Digital information as an heirloom
This is my Masters project. We are required to specify, plan, manage, implement and evaluate a self-directed design research.
This project started when an unexpected gift came to my door.
Which I photographed every step of unpacking the gift onto my social network page to show that it was from my parents who had never used the Internet before and learnt how to, just to order a gift for their son living abroad. It was truly a memorable moment that I wanted to preserve. What grasped my attention was that the photograph did not attract any comments or likes on my social network page. I realised that something that was immensely meaningful to me was not at all of interest to my friends.
A week later, I came across an article that said ‘Facebook forces everyone to switch in to Timeline’, I felt that the originality of my personal memory that I wanted to preserve would be lost in time.
Being a custodian of an heirloom, I was inspired to understand the differences between my personal object with its emotional durability and a mundane short lived object. With knowledge of tangible heirlooms, a similar approach to digital life might create longevity for digital assets.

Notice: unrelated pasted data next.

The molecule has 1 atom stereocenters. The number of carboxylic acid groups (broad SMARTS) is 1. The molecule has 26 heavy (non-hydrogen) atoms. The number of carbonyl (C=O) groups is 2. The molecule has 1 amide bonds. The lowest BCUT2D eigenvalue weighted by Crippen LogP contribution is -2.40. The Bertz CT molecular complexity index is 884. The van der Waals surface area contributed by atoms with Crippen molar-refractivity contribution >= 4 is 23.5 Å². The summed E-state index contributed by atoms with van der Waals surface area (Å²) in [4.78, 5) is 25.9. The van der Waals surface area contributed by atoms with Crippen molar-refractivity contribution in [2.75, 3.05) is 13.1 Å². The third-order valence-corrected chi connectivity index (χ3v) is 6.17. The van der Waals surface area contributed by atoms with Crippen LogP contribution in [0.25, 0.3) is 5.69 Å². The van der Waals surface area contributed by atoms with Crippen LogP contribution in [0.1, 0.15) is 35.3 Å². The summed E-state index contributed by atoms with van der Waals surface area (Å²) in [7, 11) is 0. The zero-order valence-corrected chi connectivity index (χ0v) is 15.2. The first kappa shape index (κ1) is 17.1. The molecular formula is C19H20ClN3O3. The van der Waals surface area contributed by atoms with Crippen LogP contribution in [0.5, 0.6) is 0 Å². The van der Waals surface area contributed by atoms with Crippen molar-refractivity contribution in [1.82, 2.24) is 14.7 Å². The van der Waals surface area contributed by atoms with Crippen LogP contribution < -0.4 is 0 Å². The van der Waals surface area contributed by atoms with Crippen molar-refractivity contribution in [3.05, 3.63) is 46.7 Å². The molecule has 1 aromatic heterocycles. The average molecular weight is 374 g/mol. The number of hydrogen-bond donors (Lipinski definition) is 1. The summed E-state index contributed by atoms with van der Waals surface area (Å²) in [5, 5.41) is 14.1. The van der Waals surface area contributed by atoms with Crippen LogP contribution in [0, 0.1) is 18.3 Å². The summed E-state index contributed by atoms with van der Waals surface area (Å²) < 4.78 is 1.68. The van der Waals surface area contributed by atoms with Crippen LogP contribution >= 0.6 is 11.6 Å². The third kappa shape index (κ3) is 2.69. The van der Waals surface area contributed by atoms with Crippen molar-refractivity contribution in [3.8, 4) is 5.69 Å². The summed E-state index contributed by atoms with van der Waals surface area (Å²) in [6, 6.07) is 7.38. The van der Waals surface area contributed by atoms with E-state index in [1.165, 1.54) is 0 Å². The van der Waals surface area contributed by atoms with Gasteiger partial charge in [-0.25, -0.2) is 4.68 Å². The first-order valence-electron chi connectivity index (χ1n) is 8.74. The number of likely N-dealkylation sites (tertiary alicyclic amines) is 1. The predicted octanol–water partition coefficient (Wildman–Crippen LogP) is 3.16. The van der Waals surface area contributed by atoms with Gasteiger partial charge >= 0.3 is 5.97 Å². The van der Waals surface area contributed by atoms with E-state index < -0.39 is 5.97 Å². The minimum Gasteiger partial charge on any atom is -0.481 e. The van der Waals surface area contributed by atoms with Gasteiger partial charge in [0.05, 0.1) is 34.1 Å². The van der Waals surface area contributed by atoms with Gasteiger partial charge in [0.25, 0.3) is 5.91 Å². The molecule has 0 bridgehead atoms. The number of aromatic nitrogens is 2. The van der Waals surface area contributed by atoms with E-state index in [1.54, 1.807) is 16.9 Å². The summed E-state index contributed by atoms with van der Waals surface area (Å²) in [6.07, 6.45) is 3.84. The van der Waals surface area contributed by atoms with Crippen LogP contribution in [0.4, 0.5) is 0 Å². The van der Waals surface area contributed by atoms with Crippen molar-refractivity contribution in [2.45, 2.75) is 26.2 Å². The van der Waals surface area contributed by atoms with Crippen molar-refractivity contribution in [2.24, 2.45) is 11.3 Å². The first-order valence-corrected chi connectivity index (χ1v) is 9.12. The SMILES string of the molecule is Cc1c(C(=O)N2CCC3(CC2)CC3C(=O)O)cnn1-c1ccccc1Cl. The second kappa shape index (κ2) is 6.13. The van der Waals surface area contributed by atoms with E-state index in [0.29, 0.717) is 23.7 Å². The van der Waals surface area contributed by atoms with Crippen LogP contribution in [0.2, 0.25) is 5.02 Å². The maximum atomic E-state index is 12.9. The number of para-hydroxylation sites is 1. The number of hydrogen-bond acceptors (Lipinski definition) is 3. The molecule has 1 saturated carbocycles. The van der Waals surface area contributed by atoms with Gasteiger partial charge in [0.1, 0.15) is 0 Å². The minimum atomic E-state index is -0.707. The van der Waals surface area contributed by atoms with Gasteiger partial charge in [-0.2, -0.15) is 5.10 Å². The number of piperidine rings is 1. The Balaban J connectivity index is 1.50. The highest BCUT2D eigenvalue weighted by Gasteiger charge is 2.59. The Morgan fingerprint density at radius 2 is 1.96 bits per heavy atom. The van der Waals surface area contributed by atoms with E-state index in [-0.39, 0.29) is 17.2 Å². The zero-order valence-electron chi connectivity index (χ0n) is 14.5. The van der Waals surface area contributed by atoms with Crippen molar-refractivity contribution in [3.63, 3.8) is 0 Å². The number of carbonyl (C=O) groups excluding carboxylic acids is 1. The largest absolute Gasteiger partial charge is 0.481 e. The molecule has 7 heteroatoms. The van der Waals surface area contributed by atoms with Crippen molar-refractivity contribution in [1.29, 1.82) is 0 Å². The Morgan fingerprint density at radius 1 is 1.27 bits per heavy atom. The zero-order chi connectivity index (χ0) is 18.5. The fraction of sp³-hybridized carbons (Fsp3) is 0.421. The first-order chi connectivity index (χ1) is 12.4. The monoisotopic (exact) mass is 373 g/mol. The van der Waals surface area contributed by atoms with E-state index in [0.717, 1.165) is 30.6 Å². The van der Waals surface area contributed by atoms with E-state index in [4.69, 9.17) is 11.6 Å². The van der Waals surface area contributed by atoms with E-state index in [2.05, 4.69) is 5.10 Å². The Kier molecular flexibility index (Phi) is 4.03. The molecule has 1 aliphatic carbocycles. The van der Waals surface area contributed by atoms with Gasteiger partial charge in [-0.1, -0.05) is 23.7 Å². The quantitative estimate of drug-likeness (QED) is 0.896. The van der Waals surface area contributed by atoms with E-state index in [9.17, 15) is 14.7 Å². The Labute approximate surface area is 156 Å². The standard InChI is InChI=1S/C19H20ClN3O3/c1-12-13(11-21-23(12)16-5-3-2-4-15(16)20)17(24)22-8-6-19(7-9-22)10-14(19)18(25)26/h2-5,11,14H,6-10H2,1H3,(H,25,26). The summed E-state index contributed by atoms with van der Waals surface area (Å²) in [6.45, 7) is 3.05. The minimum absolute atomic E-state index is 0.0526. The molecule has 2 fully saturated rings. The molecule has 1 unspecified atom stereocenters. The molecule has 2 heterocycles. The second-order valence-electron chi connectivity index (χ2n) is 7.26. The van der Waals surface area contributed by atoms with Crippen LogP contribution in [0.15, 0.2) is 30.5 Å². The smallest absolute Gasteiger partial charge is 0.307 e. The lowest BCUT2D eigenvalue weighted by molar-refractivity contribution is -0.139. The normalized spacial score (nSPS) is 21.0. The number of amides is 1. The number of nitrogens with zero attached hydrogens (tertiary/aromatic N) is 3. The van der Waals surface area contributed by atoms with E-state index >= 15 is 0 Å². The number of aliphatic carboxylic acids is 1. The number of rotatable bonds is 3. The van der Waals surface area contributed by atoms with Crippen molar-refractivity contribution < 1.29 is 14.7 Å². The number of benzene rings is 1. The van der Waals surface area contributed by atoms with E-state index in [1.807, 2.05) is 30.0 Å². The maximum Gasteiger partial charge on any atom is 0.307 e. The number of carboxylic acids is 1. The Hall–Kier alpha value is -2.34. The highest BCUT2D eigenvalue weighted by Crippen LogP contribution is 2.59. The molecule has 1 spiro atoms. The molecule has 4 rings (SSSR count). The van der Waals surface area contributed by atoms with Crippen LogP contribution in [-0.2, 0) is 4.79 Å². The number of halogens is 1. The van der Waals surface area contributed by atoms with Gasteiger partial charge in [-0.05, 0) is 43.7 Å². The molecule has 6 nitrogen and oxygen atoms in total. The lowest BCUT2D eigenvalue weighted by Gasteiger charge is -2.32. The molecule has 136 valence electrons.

This is how the hypothesis of the project was formed!
By studying analogue heirlooms we learn about the possible necessities relating to digital information as an heirloom.
- In prehistoric times people carved paintings in their caves.
- Since the Bronze Age people have embedded meaning into tangible mediums like artefacts.
- Later on, writing and photography became a more dependable method of recording.
- Their Custodians have preserved the most valuable of these in their original forms.
We are now embracing new kinds of possessions
People born before 1990, will be the only once to distinguish a world without technology. Increasingly, digital technologies are part of everyday living. We are recording what we do, where we are, whom we are with, what we like in digital forms.
‘By the end of 2012 there were 2.4 billion people actively using digital technologies in their everyday life.
The fact that such figures are growing before us means that we are also implicated in this phenomenon. Such data constitutes a rich collection of a person’s traits and their memories.
We are a cloud generation!
Research by University of London on the cloud generation shows -
• 93% of UK regularly uses cloud-based services.
• Britain possesses £2.3bn worth of digital assets.
• 60% of UK adults consider their digital possessions as potential digital inheritance.
Surprisingly, most digital assets cannot be left to our custodians. Our DRM rights restrict handing down of our assets to a username and a password, which is unethical to share.